Jetpack Compose hit Beta! Many teams are excited to experiment with Compose, but as you might know, since 1.0.0-alpha04, the compiler has been refactored to a new group and became incompatible with the current Android Studio (AS) 4.1 stable:

Compose Version 1.0.0-alpha04 is only compatible with Android Studio 4.2 Canary 13 and later.

Been forced to use a Canary version of AS is a real bummer. There are cases in which you want to explore Compose in a real-world application (e.g., converting a Design System to Compose) while letting developers work in parallel using the stable version 4.1 to ship production code. Happily, Compose is a standard Kotlin Compiler Plugin, and it is pretty straightforward to apply it directly to your project:

  1. Select the module you want to use Compose.
  2. Remove the default configuration from Compose docs, as we will set it up manually.
  3. Apply the compiler plugin and include the runtime to your module.

Heads-up: the following code snippets assume you are using Groovy, but you can also do it with KTS. For more details, see Gradle KTS Differences.

As an example, let’s configure Gradle with the latest Compose (1.0.0-beta03):

import org.jetbrains.kotlin.gradle.plugin.KotlinPluginKt

android {
    defaultConfig {
        minSdkVersion 21
    }

    // Set both the Java and Kotlin compilers to target Java 8.

    compileOptions {
        sourceCompatibility JavaVersion.VERSION_1_8
        targetCompatibility JavaVersion.VERSION_1_8
    }

    kotlinOptions {
        jvmTarget = "1.8"
        useIR = true
    }
}

dependencies {
    def composeVersion = "1.0.0-beta03"

    add(KotlinPluginKt.PLUGIN_CLASSPATH_CONFIGURATION_NAME, "androidx.compose.compiler:compiler:${composeVersion}")
    implementation "androidx.compose.runtime:runtime:${composeVersion}"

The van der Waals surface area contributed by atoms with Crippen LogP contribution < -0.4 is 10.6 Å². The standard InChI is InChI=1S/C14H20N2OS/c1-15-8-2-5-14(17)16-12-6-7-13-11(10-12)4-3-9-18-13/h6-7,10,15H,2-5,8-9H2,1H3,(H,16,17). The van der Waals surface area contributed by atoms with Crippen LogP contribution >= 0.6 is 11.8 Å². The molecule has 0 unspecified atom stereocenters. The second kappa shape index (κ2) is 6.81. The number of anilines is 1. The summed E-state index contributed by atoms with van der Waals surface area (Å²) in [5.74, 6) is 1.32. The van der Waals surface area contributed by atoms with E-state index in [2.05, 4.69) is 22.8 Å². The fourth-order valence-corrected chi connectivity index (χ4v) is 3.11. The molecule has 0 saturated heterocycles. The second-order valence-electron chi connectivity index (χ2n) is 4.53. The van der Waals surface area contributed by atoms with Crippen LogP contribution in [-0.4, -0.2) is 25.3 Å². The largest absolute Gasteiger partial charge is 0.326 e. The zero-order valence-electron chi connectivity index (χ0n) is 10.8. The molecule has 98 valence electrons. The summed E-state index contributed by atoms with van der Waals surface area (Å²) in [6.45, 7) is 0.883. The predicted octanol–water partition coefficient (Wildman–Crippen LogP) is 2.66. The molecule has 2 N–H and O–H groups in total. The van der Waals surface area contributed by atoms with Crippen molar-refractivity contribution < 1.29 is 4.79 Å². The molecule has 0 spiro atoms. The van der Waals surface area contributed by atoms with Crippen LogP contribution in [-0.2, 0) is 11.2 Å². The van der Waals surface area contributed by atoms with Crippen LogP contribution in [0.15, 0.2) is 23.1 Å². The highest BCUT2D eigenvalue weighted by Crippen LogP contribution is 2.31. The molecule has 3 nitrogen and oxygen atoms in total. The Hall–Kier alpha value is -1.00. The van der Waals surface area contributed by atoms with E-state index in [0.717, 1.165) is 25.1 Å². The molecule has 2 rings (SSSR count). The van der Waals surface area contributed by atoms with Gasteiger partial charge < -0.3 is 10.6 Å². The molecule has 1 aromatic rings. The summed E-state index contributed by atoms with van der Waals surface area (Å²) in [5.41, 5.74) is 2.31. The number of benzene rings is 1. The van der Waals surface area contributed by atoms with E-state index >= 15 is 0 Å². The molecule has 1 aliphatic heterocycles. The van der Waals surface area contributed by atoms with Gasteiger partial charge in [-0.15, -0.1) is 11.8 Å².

}

Now you can add Jetpack Compose toolkit dependencies as established in the official docs:

dependencies {
    def composeVersion = "1.0.0-beta03"
    
    // ...compiler and runtime from previous code snippet

    implementation "androidx.compose.ui:ui:${composeVersion}"
    // Tooling support (Previews, etc.)
    implementation "androidx.compose.ui:ui-tooling:${composeVersion}"
    // Foundation (Border, Background, Box, Image, Scroll, shapes, animations, etc.)
    implementation "androidx.compose.foundation:foundation:${composeVersion}"
    // Material Design
    implementation "androidx.compose.material:material:${composeVersion}"
    // Material design icons
    implementation "androidx.compose.material:material-icons-core:${composeVersion}"
    implementation "androidx.compose.material:material-icons-extended:${composeVersion}"
    // Integration with activities
    implementation "androidx.activity:activity-compose:1.3.0-alpha05"
    // Integration with ViewModels
    implementation "androidx.lifecycle:lifecycle-viewmodel-compose:1.0.0-alpha03"

    // UI Tests
    androidTestImplementation "androidx.compose.ui:ui-test-junit4:${composeVersion}"
}

Once it is in place, you can build Compose Apps in your AS 4.1 stable. Note that you will not be able to use the basic IDE tooling (e.g., Preview) without opening your project in a higher version of Android Studio. Nevertheless, if you do not upgrade Android Gradle Plugin, this set-up enables you to switch between AS 4.1 and Arctic Fox and build the project with success. Keep in mind you should remove those manual configurations once you migrate to AS Arctic Fox or later.

Gradle KTS Differences

As pointed out by John O.Reilly, if you use gradle.kts the KotlinPluginKt import will fail, and instead, you must import directly PLUGIN_CLASSPATH_CONFIGURATION_NAME as following:

import org.jetbrains.kotlin.gradle.plugin.PLUGIN_CLASSPATH_CONFIGURATION_NAME

//...

dependencies {
    val composeVersion = "1.0.0-beta03"

    add(PLUGIN_CLASSPATH_CONFIGURATION_NAME, "androidx.compose.compiler:compiler:${composeVersion}")

    //...
}

All other aspects remain the same.

Update 2021.04.01

Simplified the code snippet on how to add a Kotlin Compiler Plugins with tips provided by Jake Wharton. For a matter of history, here is the previous solution:

configurations {
    kotlinPlugin
}

dependencies {
    kotlinPlugin "androidx.compose.compiler:compiler:${composeVersion}"
}

tasks.withType(org.jetbrains.kotlin.gradle.tasks.KotlinCompile).configureEach {
    def pluginConfiguration = configurations.kotlinPlugin
    dependsOn(pluginConfiguration)
    doFirst {
       if (!pluginConfiguration.isEmpty()) {
            def composePlugin = pluginConfiguration.files.find { File file ->
                file.path.contains("/androidx.compose.compiler/compiler/${composeVersion}/")
            }
            if (composePlugin != null) {
                kotlinOptions.freeCompilerArgs += "-Xplugin=${composePlugin}"
            }
        }
    }
}

Credits

Special thanks to Jake Wharton for answering my question about the subject with the idea that originated this post, and Colton Idle for informing me about the simpler way to include a Kotlin Compiler Plugin.

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